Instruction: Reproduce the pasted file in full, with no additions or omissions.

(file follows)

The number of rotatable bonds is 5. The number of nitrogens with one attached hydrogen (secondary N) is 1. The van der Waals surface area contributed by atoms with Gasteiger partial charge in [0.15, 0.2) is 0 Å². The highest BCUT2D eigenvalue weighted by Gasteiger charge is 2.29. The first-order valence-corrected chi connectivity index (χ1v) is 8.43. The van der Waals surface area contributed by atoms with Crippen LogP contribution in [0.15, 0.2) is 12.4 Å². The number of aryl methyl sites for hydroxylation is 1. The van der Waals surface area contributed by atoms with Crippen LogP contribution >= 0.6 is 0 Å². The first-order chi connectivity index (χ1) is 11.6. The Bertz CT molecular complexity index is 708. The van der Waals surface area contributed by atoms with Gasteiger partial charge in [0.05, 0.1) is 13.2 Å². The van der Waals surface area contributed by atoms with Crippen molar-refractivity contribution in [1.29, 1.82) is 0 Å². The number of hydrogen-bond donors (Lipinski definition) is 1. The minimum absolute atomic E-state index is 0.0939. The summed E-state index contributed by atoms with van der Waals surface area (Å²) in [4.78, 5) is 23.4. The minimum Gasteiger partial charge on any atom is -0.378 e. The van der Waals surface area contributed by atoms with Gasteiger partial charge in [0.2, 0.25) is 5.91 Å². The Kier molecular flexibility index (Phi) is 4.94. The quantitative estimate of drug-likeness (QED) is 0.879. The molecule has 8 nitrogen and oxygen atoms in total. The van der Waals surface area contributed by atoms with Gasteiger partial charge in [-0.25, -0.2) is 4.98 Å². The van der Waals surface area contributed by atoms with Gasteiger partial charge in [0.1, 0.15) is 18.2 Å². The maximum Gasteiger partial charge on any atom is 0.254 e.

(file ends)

The number of rotatable bonds is 5. The number of nitrogens with one attached hydrogen (secondary N) is 1. The van der Waals surface area contributed by atoms with Gasteiger partial charge in [0.15, 0.2) is 0 Å². The highest BCUT2D eigenvalue weighted by Gasteiger charge is 2.29. The first-order valence-corrected chi connectivity index (χ1v) is 8.43. The van der Waals surface area contributed by atoms with Crippen LogP contribution in [0.15, 0.2) is 12.4 Å². The number of aryl methyl sites for hydroxylation is 1. The van der Waals surface area contributed by atoms with Crippen LogP contribution >= 0.6 is 0 Å². The first-order chi connectivity index (χ1) is 11.6. The Bertz CT molecular complexity index is 708. The van der Waals surface area contributed by atoms with Gasteiger partial charge in [0.05, 0.1) is 13.2 Å². The van der Waals surface area contributed by atoms with Crippen molar-refractivity contribution in [1.29, 1.82) is 0 Å². The number of hydrogen-bond donors (Lipinski definition) is 1. The minimum absolute atomic E-state index is 0.0939. The summed E-state index contributed by atoms with van der Waals surface area (Å²) in [4.78, 5) is 23.4. The minimum Gasteiger partial charge on any atom is -0.378 e. The van der Waals surface area contributed by atoms with Gasteiger partial charge in [0.2, 0.25) is 5.91 Å². The Kier molecular flexibility index (Phi) is 4.94. The quantitative estimate of drug-likeness (QED) is 0.879. The molecule has 8 nitrogen and oxygen atoms in total. The van der Waals surface area contributed by atoms with Gasteiger partial charge in [-0.25, -0.2) is 4.98 Å². The van der Waals surface area contributed by atoms with Gasteiger partial charge in [0.1, 0.15) is 18.2 Å². The maximum Gasteiger partial charge on any atom is 0.254 e.